Books Set in the 90s

Those Who Prey
by Jennifer Moffett

Emily expected to spend freshman year strolling through the ivy-covered campus with new friends, finally feeling like she belonged. Instead, she walks the campus alone, still not having found her place or her people so far away from home. Then the Kingdom, an exclusive on-campus group, offers everything Emily expected of college and more: acceptance, friends, a potential boyfriend, and a chance to spend the summer in Italy on a mission trip. But the trip is not what she thought it would be.

Concrete Rose
by Angie Thomas

Maverick feels strongly about family ties, making choices he feels necessary to help support his mom while his King father serves time, and leave him literally holding his son in a doctor’s waiting room after he gets paternity test results back and his baby momma ghosts. Now the child he’s raising is impacting the lives of his family and his girlfriend, and the gang life he led to support them all financially could leave them all bearing his responsibilities since it endangers his life. It looks like he may have been offered a chance to go straight, but leaving the King Lords won’t be easy, and a “real” job has high demand for low return.

Rani Patel in Full Effect
by Sonia Patel

Rani Patel, almost seventeen and living on remote Moloka’i island, is oppressed by the cultural norms of her Gujarati immigrant parents but when Mark, an older man, draws her into new experiences red flags abound.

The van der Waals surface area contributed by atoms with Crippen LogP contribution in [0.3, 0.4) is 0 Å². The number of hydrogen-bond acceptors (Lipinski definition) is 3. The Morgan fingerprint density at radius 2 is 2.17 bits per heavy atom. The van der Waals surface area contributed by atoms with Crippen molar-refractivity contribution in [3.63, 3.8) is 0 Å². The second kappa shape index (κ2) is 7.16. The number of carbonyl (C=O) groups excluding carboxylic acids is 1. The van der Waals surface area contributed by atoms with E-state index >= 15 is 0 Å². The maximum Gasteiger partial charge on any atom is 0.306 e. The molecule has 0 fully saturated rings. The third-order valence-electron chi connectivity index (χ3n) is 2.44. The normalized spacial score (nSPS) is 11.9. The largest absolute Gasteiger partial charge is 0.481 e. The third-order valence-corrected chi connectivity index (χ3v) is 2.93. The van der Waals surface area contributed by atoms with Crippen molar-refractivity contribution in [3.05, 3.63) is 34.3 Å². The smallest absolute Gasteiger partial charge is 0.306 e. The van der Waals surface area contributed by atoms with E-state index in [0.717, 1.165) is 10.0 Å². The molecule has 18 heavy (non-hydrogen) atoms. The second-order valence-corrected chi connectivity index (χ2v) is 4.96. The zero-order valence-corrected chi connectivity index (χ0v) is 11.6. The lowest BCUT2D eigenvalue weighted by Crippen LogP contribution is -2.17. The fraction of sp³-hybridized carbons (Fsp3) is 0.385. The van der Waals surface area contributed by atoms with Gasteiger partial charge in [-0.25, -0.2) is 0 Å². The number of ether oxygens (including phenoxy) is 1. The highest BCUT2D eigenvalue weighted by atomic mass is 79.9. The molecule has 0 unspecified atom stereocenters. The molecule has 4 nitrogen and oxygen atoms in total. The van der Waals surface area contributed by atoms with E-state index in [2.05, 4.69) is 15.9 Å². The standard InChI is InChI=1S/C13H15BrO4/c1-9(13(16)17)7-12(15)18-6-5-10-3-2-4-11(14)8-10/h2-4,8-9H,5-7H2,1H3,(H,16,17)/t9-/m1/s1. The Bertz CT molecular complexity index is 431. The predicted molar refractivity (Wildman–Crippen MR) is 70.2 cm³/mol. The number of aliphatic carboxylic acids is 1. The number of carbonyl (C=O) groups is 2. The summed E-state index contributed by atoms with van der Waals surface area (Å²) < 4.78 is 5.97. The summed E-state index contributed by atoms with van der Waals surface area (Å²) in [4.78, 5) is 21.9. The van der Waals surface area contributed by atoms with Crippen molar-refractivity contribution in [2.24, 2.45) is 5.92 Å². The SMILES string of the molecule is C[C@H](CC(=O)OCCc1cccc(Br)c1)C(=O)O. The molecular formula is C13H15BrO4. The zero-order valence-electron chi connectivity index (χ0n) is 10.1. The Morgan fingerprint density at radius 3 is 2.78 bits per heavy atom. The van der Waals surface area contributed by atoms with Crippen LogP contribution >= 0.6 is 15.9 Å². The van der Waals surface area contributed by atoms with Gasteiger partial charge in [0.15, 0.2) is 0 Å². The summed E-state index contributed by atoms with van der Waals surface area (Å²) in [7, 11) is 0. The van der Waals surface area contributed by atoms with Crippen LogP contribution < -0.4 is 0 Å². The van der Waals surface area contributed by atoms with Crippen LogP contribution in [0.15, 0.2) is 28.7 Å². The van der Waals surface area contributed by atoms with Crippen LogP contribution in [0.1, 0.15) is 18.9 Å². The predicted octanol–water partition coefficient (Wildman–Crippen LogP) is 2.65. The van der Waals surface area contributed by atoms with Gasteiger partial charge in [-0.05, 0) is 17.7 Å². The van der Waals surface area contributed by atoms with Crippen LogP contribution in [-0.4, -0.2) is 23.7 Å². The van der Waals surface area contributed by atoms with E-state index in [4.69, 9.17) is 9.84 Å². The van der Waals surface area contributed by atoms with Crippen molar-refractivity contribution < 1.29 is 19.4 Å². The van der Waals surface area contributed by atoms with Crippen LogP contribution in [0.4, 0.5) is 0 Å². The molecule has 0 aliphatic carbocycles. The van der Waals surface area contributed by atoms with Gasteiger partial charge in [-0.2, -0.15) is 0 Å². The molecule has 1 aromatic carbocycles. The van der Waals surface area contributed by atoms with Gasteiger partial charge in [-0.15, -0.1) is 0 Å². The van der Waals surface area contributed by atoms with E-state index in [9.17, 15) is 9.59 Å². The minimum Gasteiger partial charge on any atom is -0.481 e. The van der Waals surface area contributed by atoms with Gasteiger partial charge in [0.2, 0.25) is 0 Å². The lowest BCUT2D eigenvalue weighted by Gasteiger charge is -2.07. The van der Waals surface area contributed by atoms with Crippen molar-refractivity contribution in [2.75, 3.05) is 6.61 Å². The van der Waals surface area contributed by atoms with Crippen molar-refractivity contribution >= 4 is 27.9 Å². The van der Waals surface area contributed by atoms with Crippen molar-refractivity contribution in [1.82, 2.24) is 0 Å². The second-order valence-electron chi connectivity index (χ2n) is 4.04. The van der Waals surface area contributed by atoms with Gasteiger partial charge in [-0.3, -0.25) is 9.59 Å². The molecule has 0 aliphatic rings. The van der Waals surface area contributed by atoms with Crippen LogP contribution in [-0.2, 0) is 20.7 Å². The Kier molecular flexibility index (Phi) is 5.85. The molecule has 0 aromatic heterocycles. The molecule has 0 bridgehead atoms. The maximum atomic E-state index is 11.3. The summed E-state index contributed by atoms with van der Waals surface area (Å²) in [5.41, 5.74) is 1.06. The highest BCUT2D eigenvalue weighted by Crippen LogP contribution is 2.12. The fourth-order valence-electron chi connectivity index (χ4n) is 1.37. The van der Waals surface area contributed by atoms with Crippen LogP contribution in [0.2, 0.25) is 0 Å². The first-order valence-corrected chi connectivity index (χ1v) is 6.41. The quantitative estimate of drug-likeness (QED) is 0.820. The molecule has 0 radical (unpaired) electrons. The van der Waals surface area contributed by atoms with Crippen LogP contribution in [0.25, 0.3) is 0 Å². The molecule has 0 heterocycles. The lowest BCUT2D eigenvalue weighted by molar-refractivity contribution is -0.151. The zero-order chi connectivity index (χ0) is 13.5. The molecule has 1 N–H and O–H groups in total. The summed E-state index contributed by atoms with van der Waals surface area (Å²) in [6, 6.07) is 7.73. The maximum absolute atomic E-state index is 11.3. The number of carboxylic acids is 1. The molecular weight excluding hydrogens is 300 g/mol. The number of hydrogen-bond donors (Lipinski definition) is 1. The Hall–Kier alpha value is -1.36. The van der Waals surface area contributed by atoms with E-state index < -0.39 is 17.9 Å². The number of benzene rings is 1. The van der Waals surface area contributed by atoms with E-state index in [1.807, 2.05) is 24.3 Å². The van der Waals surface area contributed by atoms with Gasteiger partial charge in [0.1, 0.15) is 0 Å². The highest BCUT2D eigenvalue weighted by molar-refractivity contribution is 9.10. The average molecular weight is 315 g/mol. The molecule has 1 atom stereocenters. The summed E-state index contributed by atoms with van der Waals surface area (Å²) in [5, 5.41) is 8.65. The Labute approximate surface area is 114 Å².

Let Me Hear a Rhyme
by Tiffany D. Jackson

When a young black teen is murdered, his two best friends decide to keep his memory alive by promoting his music — rhymes that could turn any hangout into a party — with the help of his younger sister, Jasmine, who is out for justice. As the buzz builds, it forces Quadir, Jarrell, and Jasmine, to each confront the death in their own ways.

The Miseducation of Cameron Post
by Emily M. Danforth

Hours before her parents’ death in a car crash, Cameron Post kissed a girl. She’s forced to move in with her conservative aunt and grandmother in Montana, where blending in with this strict religious family is the key for survival. But when a beautiful cowgirl named Coley moves to town, feelings that Cam had pushed down start to emerge once more. Cam’s aunt sends her to conversion therapy to try to “fix” her niece, and Cam faces the struggle of what her religious community tells her and the truth that she knows deep down.

The Black Kids
by Christina Hammonds Reed

With the Rodney King riots closing in on high school senior Ashley and her family, the privileged bubble she has enjoyed, protecting her from the difficult realities most black people face, begins to crumble.

The Future of Us
by Jay Asher and Carolyn Mackler

It’s 1996, and less than half of all American high school students have ever used the Internet. Emma just got her first computer and Josh is her best friend. They power up and log on–and discover themselves on Facebook, fifteen years in the future. Everybody wonders what their Destiny will be. Josh and Emma are about to find out.

Baby & Solo
by Lisabeth Posthuma

Hoping for a fresh start when his therapist recommends a part-time job, seventeen-year-old Joel forges a deep bond with a smart-mouthed co-worker before circumstances force him to share the truth about his past.